Stock Pickers Can Thank the Fed for the Drop in Correlated Moves

  • No “all or nothing” days so far this year, writes Bespoke
  • New environment more fertile ground for stock-picking

Shiller Says It's Not a Great Time to Invest in Stocks

Even during the S&P 500 Index’s biggest selloff in five months, lockstep moves in U.S. stocks remained subdued. 

Stock pickers can thank the Federal Reserve for that, says Bespoke Investment Group

There hasn’t been a so-called “all or nothing” day -- in which the difference between the number of advancing and declining stocks in the benchmark for American equities exceeds 400 -- in 2017, an event that occurred an average 38 times a year during the current bull market, analysts at the Harrison, New York-based firm noted.

The reason for the divergence among U.S. large caps? Mostly it’s the Fed accelerating its tightening cycle, with two rate hikes since December signaling the central bank is tapping the brakes as the Trump administration tries to step on the fiscal gas.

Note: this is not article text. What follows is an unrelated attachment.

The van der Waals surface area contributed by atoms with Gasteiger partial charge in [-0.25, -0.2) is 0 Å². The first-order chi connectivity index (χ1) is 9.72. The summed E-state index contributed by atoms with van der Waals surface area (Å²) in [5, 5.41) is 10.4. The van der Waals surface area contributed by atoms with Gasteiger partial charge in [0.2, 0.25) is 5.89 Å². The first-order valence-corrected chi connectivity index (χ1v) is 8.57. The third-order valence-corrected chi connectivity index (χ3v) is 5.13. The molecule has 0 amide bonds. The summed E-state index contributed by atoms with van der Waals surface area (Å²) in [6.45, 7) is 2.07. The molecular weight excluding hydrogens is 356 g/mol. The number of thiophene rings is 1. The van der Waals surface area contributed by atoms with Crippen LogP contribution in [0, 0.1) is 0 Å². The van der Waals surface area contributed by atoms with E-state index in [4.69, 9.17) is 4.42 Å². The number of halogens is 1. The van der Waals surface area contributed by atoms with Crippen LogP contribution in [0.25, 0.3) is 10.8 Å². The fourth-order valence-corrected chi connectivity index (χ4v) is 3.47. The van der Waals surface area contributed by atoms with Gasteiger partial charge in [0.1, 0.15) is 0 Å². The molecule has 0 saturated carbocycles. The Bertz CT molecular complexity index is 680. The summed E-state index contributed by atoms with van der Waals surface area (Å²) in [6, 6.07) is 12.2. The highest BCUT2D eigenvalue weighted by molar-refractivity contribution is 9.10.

“The days of the Fed lifting all boats are in the rear-view mirror, and future gains are going to have to be on the back of companies/sectors showing earnings growth and/or the beneficiaries of regulatory/tax relief,” Bespoke wrote in a note to investors.

To be sure, there’s a complimentary relationship between pro-growth fiscal policies, which would presumably distinguish more finely between winners and losers among sectors as well as individual companies, and a more aggressive Fed tightening cycle. 

But details on the former have been scarce -- the latter has already appeared.

On Tuesday, for a net 370 stocks declined. The brunt of the selling came in financial shares, which make up almost 15 percent of the index by weighting. Technology shares, the biggest cohort at 22 percent, fell 1.5 percent, giving the selloff a top-heavy nature. The last time there was a "nothing" day was Dec. 28.

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